Academic journal article Nineteenth-Century Prose

Poetic Portals: Emerson's Essay Epigraphs

Academic journal article Nineteenth-Century Prose

Poetic Portals: Emerson's Essay Epigraphs

Article excerpt

In a boldly unconventional structure, original verse epigraphs frequently preface Emerson's essays. Readers, however, most often ignore the epigraphs, and scholarship has given them virtually no extended consideration. I explore the generic and theoretical significance of these largely neglected threshold poems. By disregarding them, we both lose the pleasure of engaging the poetry and elide perspectives crucial to the prose that follows. The epigraphs resonate with the playful and arch rejoinder in "Self-Reliance," "I would write on the lintels of the doorpost, Whim.'" Similarly replacing scriptural text, the words of God, and the blood of the lamb, the epigraphs combine sacrality and joviality as whimsical yet profound pre-liminary conundrums. Attention to them is fundamental for our understanding relationships among Emerson's various texts and voices. In the epigraphs, I suggest, Emerson's poetry becomes the vital "Whim" upon the lintel of his prose.

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Quotation confesses inferiority. In opening a new book we often discover, from the unguarded devotion with which the writer gives his motto or text, all we have to expect from him. If Lord Bacon appears already in the preface, I go and read the Instauration instead of the new book.

"Quotation and Originality"

I would write on the lintels of the door-post, Whim.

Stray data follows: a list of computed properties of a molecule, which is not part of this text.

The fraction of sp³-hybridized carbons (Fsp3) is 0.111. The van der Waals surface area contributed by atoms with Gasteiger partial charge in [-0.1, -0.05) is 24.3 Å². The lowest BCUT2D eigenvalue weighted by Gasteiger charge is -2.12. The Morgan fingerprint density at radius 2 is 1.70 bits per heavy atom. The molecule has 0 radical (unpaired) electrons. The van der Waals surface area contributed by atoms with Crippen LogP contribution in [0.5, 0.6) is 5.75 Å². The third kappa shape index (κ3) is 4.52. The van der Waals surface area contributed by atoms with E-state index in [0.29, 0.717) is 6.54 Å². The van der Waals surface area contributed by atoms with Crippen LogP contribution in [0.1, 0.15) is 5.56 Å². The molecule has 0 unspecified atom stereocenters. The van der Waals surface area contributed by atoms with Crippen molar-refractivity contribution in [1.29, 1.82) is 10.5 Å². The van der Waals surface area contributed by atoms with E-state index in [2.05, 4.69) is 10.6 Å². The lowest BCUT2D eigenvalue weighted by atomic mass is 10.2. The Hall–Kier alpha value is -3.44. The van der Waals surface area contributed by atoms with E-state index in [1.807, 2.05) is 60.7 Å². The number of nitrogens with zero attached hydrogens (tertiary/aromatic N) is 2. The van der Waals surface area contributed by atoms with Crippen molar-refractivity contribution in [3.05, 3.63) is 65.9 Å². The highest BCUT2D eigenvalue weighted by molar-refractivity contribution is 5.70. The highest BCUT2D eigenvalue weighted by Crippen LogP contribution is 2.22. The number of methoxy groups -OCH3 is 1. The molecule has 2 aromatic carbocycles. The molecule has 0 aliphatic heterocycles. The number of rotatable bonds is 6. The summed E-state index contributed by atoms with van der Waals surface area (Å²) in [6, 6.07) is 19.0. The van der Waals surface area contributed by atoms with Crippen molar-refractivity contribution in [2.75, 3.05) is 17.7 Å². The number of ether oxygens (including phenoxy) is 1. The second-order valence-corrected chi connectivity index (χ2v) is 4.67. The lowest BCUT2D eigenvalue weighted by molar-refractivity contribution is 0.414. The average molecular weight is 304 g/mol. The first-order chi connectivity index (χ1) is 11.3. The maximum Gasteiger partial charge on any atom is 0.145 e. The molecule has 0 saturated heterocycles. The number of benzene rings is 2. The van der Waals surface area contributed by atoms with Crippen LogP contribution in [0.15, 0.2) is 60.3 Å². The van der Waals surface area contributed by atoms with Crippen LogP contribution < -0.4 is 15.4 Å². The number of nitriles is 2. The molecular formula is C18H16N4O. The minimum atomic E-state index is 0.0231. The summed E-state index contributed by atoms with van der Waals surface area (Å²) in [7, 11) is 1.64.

"Self-Reliance"

For twenty-nine essays in four separate collections, Emerson chose to print poems of his own composition as epigraphs. (1) That decision was altogether unconventional--or, more precisely, was anti-conventional. At the thresholds of prose pieces, as on the lintels of doorways, we expect to see "sacred" text, whether from the Bible, or from Shakespeare, Homer, Dante, or Milton. The tradition is definitively deferential. This sort of highly canonical literature does provide most epigraph material. Writers use epigraphs for their fiction, nonfiction, occasionally even poetry, in order simultaneously to situate their own work within particular traditions and to reinscribe "holy" writ. That reinscription may be taken almost literally in this case, since epi-graphs were originally carved upon public monuments--"written on" them, as it were.

But a number of contradictory tendencies inhabit this orthodox epigraphic strategy. First, such citations seek at once to honor crucial precursors and to sanction the material they introduce, at once commemorating previous texts and appropriating them for purposes of legitimation. In addition, although the quoted epigraph has spatial priority in relation to the text it prefaces, it lies outside the bounds of the text proper, is much shorter, and is presumably of less immediate import than the text itself. (Our current use of the term "text" is interesting in this regard: it more commonly used to mean the biblical text before a sermon, and now frequently refers to the body of the work.) At the same time, while its position grants the epigraph spatial priority, that placement also invites us to imagine the motto's supersession. And finally, while standard epigraphs typically involve distillation or metonymic variation on the theme of the work they introduce, they are sometimes used for precisely the opposite purpose--in order to provide a point of departure. (2)

That Emerson was quite aware of, and resistant to, what he saw as sycophantic and impoverishing tendencies within the epigraphic convention is evident from my own epigraph from "Quotation and Originality":

Quotation confesses inferiority. In opening a new book we often discover, from the unguarded devotion with which the writer gives his motto or text, all we have to expect from him. If Lord Bacon appears already in the preface, I go and read the Instauration instead of the new book. (W 8.188 [Letters and Social Aims])

He is even more adamant in his journal: "I hate quotation. Tell me what you know" (May 1849; JMN 11. …

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